Coconut would have to be one of the most ‘on trend’ ingredients the past few years. Years ago, coconut was found in muesli, in your gran’s Louise cake and as decoration on top of a chocolate cake, but today there’s such a huge variety of coconut products it can be hard to separate fact from marketing.
We know that coconut oil isn’t all it’s cracked up to be so what about other coconut products? Here’s a quick look at some other popular coconut products and their nutritional value.
1. Coconut sugar
Coconut sugar is often hailed as a healthier alternative to your usual cane sugar. It’s made from the crystallized nectar of coconut palm tree flowers. Coconut sugar contains very small amounts of vitamins and minerals and is low glycemic index, probably due to the presence of a type of fibre called inulin. However, replacing cane sugar with coconut sugar doesn’t suddenly make a food healthy. The small amounts of vitamin and minerals are insignificant and whether a sugar is refined or unrefined, we should still aim to keep our sugar intake low.
2. Coconut nectar
Coconut nectar is very similar to coconut sugar, but it’s the liquid version before it is crystallised. Therefore, everything mentioned above applies. It may be less refined, but it’s still a type of sugar.
3. Coconut flour
Coconut flour is a by-product from making coconut milk. After the coconut has been pressed for coconut milk, most of the liquid and fat is removed, leaving behind the dried coconut flesh. This is then ground to make flour. Nutritionally, coconut flour is very high in fibre (around 43g per 100g) which is a bonus as most flours are low in fibre. It is also a source of protein and is low in carbohydrate. Because a lot of the fat is removed in making coconut milk , coconut flour is lower in fat than other coconut products at around 10% fat. Coconut flour doesn’t behave in the same way as grain based flours. Because of its high fibre content, it’s highly absorbent and most recipes with coconut flour have plenty of liquid and eggs. You can mix coconut flour with other flours to reduce the glycemic index and increase the dietary fibre of the recipe.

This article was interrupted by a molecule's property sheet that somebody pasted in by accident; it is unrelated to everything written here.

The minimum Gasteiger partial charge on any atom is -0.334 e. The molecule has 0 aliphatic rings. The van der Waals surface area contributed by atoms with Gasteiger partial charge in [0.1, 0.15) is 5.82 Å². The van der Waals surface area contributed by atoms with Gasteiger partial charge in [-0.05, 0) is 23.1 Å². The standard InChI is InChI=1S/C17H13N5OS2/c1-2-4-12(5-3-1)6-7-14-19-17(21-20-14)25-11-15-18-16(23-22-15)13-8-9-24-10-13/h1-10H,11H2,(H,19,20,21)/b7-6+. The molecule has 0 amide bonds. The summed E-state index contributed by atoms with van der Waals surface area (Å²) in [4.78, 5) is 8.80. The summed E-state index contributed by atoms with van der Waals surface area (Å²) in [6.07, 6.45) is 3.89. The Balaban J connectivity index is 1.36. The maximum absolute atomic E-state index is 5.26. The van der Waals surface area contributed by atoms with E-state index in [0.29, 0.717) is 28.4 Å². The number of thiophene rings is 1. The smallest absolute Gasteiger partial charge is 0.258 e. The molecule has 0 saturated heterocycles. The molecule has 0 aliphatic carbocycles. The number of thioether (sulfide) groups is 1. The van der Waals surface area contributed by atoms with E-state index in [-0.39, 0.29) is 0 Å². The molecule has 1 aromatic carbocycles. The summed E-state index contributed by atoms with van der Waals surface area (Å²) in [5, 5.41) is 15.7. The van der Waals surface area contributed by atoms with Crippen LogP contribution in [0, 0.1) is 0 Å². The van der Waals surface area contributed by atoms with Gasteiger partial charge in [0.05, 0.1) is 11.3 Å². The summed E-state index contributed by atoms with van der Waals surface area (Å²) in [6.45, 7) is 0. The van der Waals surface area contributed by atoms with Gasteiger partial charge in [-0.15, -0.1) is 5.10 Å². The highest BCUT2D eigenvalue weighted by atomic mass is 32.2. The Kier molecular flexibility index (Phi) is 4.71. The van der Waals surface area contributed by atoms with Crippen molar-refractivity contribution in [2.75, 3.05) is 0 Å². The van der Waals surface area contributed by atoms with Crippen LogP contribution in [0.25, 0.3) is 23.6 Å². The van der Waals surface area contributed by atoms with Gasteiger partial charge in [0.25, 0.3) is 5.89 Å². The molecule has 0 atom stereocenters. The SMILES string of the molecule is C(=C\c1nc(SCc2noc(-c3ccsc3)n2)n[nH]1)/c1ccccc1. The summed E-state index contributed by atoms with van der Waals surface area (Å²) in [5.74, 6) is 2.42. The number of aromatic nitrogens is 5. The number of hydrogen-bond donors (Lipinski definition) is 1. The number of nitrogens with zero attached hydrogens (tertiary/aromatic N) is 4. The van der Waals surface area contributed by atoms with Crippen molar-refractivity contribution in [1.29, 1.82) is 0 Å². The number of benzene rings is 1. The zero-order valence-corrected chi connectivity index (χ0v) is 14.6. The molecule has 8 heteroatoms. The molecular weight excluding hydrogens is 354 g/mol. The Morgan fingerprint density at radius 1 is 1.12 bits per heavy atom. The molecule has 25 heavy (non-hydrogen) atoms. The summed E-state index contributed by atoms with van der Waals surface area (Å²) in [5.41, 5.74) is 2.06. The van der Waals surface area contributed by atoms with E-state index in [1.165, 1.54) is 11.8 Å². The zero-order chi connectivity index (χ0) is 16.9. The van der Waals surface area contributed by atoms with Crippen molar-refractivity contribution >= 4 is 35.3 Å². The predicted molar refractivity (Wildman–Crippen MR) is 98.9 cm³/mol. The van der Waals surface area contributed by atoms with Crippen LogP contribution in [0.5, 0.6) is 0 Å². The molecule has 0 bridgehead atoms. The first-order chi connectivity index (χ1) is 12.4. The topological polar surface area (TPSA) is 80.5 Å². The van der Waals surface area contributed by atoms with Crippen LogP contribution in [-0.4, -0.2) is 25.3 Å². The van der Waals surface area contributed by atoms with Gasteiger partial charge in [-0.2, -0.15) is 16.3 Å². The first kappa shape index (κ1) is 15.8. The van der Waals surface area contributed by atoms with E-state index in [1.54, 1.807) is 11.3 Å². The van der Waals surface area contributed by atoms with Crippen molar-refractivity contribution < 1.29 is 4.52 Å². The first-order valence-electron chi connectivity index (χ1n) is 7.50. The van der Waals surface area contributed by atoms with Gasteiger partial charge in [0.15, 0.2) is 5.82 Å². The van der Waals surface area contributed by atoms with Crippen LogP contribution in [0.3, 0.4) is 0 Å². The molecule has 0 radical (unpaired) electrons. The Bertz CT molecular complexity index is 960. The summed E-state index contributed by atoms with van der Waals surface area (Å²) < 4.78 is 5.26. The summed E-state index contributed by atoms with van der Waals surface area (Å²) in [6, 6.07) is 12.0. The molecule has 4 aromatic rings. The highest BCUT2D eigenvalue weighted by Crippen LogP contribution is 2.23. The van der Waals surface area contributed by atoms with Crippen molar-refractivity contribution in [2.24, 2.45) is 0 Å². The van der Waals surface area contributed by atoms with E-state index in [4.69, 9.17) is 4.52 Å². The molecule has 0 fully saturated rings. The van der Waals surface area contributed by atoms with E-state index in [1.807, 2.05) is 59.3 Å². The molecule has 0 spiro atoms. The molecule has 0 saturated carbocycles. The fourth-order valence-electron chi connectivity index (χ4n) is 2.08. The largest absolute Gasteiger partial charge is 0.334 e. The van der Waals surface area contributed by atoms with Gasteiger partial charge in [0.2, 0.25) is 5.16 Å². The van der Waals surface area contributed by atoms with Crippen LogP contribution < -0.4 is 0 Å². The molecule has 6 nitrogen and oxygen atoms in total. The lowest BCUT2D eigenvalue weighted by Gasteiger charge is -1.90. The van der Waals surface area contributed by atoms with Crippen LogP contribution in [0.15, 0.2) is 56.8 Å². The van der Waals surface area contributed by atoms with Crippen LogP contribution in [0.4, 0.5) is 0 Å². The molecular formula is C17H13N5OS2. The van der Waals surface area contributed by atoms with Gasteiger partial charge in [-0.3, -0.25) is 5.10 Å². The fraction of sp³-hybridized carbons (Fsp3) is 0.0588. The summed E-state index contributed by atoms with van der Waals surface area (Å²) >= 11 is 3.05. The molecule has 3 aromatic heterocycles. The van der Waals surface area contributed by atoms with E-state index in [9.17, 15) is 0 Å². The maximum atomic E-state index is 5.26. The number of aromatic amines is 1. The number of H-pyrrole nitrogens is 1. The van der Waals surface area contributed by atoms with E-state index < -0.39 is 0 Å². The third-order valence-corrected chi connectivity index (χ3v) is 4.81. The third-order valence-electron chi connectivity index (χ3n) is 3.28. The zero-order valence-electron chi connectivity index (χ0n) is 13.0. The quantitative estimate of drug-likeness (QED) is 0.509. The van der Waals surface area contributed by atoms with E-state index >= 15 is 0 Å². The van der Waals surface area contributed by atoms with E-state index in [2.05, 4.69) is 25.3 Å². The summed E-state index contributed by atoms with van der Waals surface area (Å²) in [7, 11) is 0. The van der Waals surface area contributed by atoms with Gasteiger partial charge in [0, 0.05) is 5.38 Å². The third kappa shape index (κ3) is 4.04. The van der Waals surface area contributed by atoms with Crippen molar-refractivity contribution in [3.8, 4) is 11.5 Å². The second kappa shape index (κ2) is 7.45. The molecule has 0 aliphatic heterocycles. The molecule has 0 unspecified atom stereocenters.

4. Coconut water
Coconut water is the clear liquid from a young coconut and it has really risen in popularity over the past few years. As opposed to high fat coconut milk which is the fluid from mature coconuts, coconut water is low in fat. It contains between 4-6g of sugar per 100g which is around half of that of other fruit juices and fizzy drinks. It’s low in sodium and a source of potassium – a 250ml serve contains similar amounts to a medium banana. It’s promoted as being very hydrating, but water is sufficient for most of us exercising for under an hour at a moderate intensity. Coconut water can be a refreshing drink, but remember it does contain some sugar so you do need to watch how much you consume.